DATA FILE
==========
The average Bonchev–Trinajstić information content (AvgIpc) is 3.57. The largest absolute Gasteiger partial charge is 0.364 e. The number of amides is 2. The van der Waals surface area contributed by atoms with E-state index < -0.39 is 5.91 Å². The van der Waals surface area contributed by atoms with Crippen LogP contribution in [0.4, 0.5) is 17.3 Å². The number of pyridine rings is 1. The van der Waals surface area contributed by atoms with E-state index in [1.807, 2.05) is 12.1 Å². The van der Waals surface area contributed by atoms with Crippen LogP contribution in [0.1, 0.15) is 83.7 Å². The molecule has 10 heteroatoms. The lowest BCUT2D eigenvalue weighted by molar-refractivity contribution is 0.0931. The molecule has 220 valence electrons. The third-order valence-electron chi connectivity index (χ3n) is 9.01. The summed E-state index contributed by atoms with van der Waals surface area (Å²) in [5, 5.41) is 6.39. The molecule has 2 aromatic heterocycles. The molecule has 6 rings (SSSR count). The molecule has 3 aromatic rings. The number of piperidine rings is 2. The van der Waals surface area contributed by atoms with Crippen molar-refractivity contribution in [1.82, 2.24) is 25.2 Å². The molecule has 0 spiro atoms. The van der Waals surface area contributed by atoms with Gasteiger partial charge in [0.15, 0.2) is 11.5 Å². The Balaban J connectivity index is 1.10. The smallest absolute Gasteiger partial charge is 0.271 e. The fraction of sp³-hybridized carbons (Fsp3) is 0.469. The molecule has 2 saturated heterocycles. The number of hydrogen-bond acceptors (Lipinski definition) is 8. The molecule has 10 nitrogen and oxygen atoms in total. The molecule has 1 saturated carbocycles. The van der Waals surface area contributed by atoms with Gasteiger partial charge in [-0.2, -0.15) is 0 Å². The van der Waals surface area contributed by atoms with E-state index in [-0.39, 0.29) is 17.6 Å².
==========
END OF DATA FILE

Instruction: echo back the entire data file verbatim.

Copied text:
The average Bonchev–Trinajstić information content (AvgIpc) is 3.57. The largest absolute Gasteiger partial charge is 0.364 e. The number of amides is 2. The van der Waals surface area contributed by atoms with E-state index < -0.39 is 5.91 Å². The van der Waals surface area contributed by atoms with Crippen LogP contribution in [0.4, 0.5) is 17.3 Å². The number of pyridine rings is 1. The van der Waals surface area contributed by atoms with E-state index in [1.807, 2.05) is 12.1 Å². The van der Waals surface area contributed by atoms with Crippen LogP contribution in [0.1, 0.15) is 83.7 Å². The molecule has 10 heteroatoms. The lowest BCUT2D eigenvalue weighted by molar-refractivity contribution is 0.0931. The molecule has 220 valence electrons. The third-order valence-electron chi connectivity index (χ3n) is 9.01. The summed E-state index contributed by atoms with van der Waals surface area (Å²) in [5, 5.41) is 6.39. The molecule has 2 aromatic heterocycles. The molecule has 6 rings (SSSR count). The molecule has 3 aromatic rings. The number of piperidine rings is 2. The van der Waals surface area contributed by atoms with Crippen molar-refractivity contribution in [1.82, 2.24) is 25.2 Å². The molecule has 0 spiro atoms. The van der Waals surface area contributed by atoms with Gasteiger partial charge in [0.15, 0.2) is 11.5 Å². The Balaban J connectivity index is 1.10. The smallest absolute Gasteiger partial charge is 0.271 e. The fraction of sp³-hybridized carbons (Fsp3) is 0.469. The molecule has 2 saturated heterocycles. The number of hydrogen-bond acceptors (Lipinski definition) is 8. The molecule has 10 nitrogen and oxygen atoms in total. The molecule has 1 saturated carbocycles. The van der Waals surface area contributed by atoms with Gasteiger partial charge in [-0.2, -0.15) is 0 Å². The van der Waals surface area contributed by atoms with E-state index in [-0.39, 0.29) is 17.6 Å².